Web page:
On February 9, Google released the Android 12L Developer Preview #3, which should be released in March for a final version. On February 10, Google also releasing the Android 13 Developer Preview #1, which will hit devices sometime in the second half of the year. We now have Android developer previews for the next version of Android – and the version after that.
So what’s new in Android 13? A few leaks already have more granular Material You color options, a new user sign-up system (both unconfirmed), and general language preferences (confirmed now!). Here are some of the more interesting tidbits that Google is willing to disclose at this early stage.
Themed icons make it to beta
Android 12 included a “beta” option for “themed icons,” which turned some of Google’s icon art into black and white and gave icons a circular background to match your Material You theme. The option took all the colors out of an icon and reduced it to its shape.
However, we have never seen a fully working implementation of theme icons. Developers — if they’re even willing to make themed icons — haven’t been able to make them. The original themed icons in Android 12 were: hard coded, and Google has never published any documentation for the “beta” feature. For Android 13, developers now just need to provide “a monochromatic app icon and an adaptive icon XML customization” and they’ll get started with a themed icon.
It’s still hard to tell if any of these “themed icon” things are a good idea. Nuking Google’s icon colors isn’t a big loss, as the latest rebranding gives them all the same rainbow color anyway. For third-party icons, which often have different, recognizable colors, doesn’t this make everything harder to find? It’s also unclear how the icons will work in the real world.
Google got the idea for themed icons from the modding community’s icon packs. But in an icon pack, a single designer creates a lot of icons and a single user applies them. Google’s rollout of themed icons won’t work unless every developer in the world makes a themed icon, and it’s hard to see that happening. The modding community also doesn’t care about a company’s branding priorities and just wants everything to match, while I can’t imagine Facebook adopting a Facebook icon that isn’t blue.
Share photos without the storage permission
Android 13 has a new built-in photo picker, replacing the file manager that used to pop up for choosing photos. The goal here isn’t for the photo browser to look or work differently from the file manager; instead, you can send an app a single photo without giving that app access to the storage permission. Google explains that “Android’s long-standing Document Browser allows a user to share specific documents of any type with an app without requiring that app to view all media files on the device. The Photo Browser extends this capability with a dedicated experience for choosing photos and videos.”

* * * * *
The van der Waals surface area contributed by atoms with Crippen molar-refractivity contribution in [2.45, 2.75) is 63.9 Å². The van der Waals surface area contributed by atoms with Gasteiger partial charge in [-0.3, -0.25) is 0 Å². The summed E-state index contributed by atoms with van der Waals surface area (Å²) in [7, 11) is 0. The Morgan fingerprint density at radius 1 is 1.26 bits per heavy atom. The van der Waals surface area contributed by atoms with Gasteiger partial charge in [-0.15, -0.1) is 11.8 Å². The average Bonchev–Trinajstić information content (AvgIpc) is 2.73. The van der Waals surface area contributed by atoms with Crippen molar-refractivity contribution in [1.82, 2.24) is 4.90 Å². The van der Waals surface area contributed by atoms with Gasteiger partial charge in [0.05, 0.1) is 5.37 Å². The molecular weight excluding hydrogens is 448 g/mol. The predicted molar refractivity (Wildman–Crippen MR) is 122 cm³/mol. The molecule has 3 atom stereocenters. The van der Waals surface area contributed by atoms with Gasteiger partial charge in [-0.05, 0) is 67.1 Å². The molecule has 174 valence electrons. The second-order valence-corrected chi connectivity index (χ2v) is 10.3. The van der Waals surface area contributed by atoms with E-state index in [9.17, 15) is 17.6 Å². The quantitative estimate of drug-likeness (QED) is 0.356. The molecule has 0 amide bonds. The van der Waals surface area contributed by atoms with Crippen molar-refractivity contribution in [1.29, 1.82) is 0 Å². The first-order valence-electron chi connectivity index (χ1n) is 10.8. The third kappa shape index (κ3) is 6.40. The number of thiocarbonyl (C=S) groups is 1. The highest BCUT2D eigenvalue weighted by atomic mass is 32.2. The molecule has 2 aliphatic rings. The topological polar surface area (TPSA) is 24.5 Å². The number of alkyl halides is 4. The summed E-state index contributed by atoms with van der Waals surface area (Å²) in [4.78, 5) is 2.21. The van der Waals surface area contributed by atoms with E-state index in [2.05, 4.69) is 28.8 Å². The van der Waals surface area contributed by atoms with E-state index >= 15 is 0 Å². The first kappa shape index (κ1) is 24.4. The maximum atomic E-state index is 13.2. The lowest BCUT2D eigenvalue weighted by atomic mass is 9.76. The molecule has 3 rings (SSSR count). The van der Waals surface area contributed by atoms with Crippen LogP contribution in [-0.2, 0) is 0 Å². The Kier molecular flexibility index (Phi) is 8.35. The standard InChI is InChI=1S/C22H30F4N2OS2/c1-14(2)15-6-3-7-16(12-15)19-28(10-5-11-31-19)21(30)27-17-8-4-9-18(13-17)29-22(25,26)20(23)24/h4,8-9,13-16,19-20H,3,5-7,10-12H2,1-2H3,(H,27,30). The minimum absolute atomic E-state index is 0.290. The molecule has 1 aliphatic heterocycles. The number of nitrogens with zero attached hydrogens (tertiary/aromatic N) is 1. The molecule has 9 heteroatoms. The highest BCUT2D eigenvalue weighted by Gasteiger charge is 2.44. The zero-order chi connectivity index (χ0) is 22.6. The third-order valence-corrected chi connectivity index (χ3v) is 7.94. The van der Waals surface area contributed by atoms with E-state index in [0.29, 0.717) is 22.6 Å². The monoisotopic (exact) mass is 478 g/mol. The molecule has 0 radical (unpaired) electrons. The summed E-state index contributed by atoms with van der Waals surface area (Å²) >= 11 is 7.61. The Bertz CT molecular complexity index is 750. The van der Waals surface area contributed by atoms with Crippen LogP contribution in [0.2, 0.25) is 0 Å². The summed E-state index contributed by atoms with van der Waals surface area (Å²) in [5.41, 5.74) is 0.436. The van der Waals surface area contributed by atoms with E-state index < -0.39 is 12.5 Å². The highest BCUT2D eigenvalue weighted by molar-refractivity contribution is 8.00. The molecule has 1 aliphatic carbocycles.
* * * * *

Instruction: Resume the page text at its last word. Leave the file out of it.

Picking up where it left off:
An app that doesn’t have storage access can invoke the System Document Selector (which has storage access) and the chooser can redirect access to the single file you selected. It sounds like the photo picker will provide the same for photos. Google says this feature requires new “photo chooser APIs”, which an app should support. I imagine this system is great for things like messaging apps that want to share a photo or an app that just needs a profile icon.
Interestingly, Google plans to roll out this feature to older Android versions via a Project Mainline update. Project Mainline (or “Google Play System Updates”, as they’ve been renamed) is a large Android project that allows the core operating system components to be updated through the Play Store, even if they require deep system permissions that make them unsuitable for the app permissions model. MediaProvidor was added as a Mainline module in Android 11 and Google wants to update it with the new Photo Chooser, a system-level interface.
Speaking of everyone’s favorite Android modularity project, Google promises that there will be more Project Mainline modules in Android 13, including modules for Bluetooth and Ultra broadband. Bluetooth is a notoriously messy standard, and devices of vastly different ages and versions all need to talk to each other. It would be nice to be able to connect this awful standard together via the Play Store. The Android team is presumably still working on a major Bluetooth refurbishment codenamed “Gabeldorsche”, which has still not hit the streets. Being able to update that remotely, if it ever ships, would be nice too.